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From the Confessions: The Defense of the Augsburg Confession
When the adversaries speak of faith, and say that it precedes repentance, they do not mean that faith which justifies, but a general faith that believes God exists, that punishments threaten the wicked, etc. We require, in addition to that kind of faith, that each one believe his sins are forgiven. Concerning this special faith we are disputing, we place it in opposition to the opinion that bids us to trust in the opus operatum of contrition, confession, satisfactions, and so forth, instead of in the promise of Christ. That faith follows terrors in such a way as to overcome them and pacify the conscience. We ascribe justification and regeneration to this faith because it frees from terrors, and brings not only peace and joy to the heart, but also new life. We maintain that this faith is truly necessary for the forgiveness of sins, and accordingly place it among the parts of repentance. The Church of Christ believes as we do, though our adversaries contradict us.
Pulling It Together
We cannot place our trust in works wrought (opus operatum) by ourselves. Surely, this is evident to everyone. Who among us has been found faithful—even to his own intentions? We fail ourselves time and time again. We know this to be true about ourselves, though we may try to hide the fact. When we are so incapable of keeping our own resolutions, how should we expect to find ourselves capable of keeping the commandments? Yet, even if we could, this is not God’s answer to the problem of sin. Our religious and moral aptitude is not the solution; Christ is.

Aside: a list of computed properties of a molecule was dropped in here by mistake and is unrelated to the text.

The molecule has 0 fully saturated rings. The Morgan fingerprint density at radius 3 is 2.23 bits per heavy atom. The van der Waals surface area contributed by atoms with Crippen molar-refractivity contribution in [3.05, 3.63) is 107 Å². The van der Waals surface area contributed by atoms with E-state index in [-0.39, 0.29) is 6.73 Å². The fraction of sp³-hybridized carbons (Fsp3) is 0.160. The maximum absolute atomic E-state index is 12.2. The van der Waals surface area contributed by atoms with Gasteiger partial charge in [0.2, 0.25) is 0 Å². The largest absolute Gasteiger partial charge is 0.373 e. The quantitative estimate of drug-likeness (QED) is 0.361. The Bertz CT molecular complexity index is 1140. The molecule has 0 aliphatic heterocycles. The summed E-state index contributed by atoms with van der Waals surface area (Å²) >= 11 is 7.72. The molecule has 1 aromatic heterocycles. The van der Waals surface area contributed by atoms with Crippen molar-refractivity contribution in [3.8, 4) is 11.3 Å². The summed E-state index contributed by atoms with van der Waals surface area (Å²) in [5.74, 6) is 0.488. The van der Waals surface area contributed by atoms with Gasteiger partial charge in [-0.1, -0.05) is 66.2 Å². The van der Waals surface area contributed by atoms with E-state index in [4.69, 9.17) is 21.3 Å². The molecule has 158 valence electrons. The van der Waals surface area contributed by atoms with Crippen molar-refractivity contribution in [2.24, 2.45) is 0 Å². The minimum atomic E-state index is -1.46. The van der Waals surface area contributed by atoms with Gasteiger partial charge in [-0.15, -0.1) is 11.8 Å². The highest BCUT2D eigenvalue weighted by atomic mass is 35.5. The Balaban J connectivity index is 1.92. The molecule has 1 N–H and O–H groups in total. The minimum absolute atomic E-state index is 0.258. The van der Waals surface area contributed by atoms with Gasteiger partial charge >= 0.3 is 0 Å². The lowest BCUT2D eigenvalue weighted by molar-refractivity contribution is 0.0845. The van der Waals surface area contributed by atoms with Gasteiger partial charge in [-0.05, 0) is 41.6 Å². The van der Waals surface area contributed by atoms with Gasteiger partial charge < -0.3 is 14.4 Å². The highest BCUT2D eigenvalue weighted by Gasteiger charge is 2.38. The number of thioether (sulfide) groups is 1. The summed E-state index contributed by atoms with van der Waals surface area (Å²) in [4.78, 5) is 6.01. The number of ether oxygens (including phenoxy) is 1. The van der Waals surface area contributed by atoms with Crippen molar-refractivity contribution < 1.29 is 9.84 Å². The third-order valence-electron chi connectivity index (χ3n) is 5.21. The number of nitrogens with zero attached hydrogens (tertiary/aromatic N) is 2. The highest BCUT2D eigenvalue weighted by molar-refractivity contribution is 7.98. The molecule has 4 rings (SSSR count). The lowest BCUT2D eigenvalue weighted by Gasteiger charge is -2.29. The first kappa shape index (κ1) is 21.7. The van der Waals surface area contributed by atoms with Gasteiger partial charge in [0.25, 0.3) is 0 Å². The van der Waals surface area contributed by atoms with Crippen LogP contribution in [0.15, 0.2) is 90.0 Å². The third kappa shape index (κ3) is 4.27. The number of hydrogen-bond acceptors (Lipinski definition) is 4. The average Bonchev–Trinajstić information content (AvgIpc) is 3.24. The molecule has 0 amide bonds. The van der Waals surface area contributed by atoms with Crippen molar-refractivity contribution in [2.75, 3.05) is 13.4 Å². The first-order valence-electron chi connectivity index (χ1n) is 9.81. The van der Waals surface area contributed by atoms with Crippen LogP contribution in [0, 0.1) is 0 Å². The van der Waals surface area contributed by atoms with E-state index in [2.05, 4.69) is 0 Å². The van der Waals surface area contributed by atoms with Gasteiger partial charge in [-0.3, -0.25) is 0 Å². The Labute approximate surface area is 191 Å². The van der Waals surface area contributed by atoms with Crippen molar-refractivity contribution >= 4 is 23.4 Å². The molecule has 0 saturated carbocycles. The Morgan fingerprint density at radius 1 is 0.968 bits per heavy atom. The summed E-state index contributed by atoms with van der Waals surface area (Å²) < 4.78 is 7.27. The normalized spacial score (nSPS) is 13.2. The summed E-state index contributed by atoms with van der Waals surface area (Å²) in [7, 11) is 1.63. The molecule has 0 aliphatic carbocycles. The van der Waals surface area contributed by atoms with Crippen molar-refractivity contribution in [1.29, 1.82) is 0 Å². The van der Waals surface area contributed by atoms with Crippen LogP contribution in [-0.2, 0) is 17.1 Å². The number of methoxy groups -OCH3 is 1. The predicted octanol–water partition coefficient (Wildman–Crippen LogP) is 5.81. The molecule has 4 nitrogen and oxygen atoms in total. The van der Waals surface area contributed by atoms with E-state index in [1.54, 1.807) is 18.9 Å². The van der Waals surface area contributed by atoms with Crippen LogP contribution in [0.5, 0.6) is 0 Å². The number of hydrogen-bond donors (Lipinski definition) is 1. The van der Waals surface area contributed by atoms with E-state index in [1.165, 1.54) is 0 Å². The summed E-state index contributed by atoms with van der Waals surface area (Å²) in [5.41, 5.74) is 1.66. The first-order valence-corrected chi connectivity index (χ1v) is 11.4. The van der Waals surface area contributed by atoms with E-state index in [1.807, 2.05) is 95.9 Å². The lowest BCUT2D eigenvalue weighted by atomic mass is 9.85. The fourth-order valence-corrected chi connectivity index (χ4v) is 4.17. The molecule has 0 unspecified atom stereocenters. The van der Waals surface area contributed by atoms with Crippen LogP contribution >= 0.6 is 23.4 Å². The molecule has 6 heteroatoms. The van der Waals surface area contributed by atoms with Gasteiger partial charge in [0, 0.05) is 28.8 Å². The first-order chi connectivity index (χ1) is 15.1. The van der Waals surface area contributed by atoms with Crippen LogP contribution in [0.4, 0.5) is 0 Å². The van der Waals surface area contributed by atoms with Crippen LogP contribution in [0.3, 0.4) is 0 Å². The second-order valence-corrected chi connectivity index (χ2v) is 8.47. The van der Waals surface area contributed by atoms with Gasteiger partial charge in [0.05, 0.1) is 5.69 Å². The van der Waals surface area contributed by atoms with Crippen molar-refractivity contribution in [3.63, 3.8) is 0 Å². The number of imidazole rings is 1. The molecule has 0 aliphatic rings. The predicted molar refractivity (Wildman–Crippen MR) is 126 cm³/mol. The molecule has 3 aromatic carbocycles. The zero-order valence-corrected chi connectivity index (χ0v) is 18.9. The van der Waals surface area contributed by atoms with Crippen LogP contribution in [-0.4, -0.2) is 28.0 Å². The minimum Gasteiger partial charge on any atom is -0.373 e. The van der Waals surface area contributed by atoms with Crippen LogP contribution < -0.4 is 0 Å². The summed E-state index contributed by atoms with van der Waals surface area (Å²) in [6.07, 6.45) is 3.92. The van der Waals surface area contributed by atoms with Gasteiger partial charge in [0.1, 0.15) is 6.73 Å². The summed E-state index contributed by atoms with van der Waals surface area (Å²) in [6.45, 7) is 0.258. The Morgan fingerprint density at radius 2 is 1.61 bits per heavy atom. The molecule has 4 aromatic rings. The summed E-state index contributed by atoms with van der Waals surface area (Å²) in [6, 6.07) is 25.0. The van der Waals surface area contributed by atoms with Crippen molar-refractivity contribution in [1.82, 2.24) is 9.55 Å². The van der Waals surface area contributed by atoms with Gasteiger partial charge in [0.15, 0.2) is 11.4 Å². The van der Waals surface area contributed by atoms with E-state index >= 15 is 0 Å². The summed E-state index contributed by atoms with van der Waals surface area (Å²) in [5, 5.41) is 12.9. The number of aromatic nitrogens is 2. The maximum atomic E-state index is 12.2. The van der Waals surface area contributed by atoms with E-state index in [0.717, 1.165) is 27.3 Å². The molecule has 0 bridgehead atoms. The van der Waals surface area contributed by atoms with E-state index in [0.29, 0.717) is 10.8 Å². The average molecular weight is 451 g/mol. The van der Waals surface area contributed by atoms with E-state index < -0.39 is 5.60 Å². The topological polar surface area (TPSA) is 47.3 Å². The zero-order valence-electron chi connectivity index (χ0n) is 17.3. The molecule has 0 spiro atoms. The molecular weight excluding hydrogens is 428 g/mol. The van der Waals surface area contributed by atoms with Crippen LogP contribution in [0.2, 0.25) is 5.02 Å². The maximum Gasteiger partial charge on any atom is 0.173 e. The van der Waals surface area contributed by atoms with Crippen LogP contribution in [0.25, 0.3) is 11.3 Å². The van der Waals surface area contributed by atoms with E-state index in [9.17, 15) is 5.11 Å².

So we must do more than believe in the existence of God. We must believe that God loved us to such a great extent that he sent his only Son into the world to give us eternal life. Christ did not come to condemn us, but instead, to save us. Believe; have faith in him.
Prayer: Give me ever-increasing faith in you, Lord. Amen.
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The Sola Confirmation Series, written by the Rev. Steven E. King, is basic work-book style Confirmation curriculum. It is designed to serve as a simple and practical resource for teaching the biblical Word of God according to the traditional pattern of Martin Luther’s Small Catechism. Each book in the series can be used as the basis for a “come as you are” small group Bible study, as a student book for home school or independent study programs, or as a classroom tool and homework resource as part of an existing confirmation program.
The Sacraments is a ten-week study, including sessions on Baptism, Communion, and the Office of the Keys. The Bible Study lessons in The Sacraments series emphasize the connection between Old and New Testaments, by drawing on sacramental themes foreshadowed in familiar Old Testament stories, and how the promises of God "for you" are expressed and fulfilled in Christ.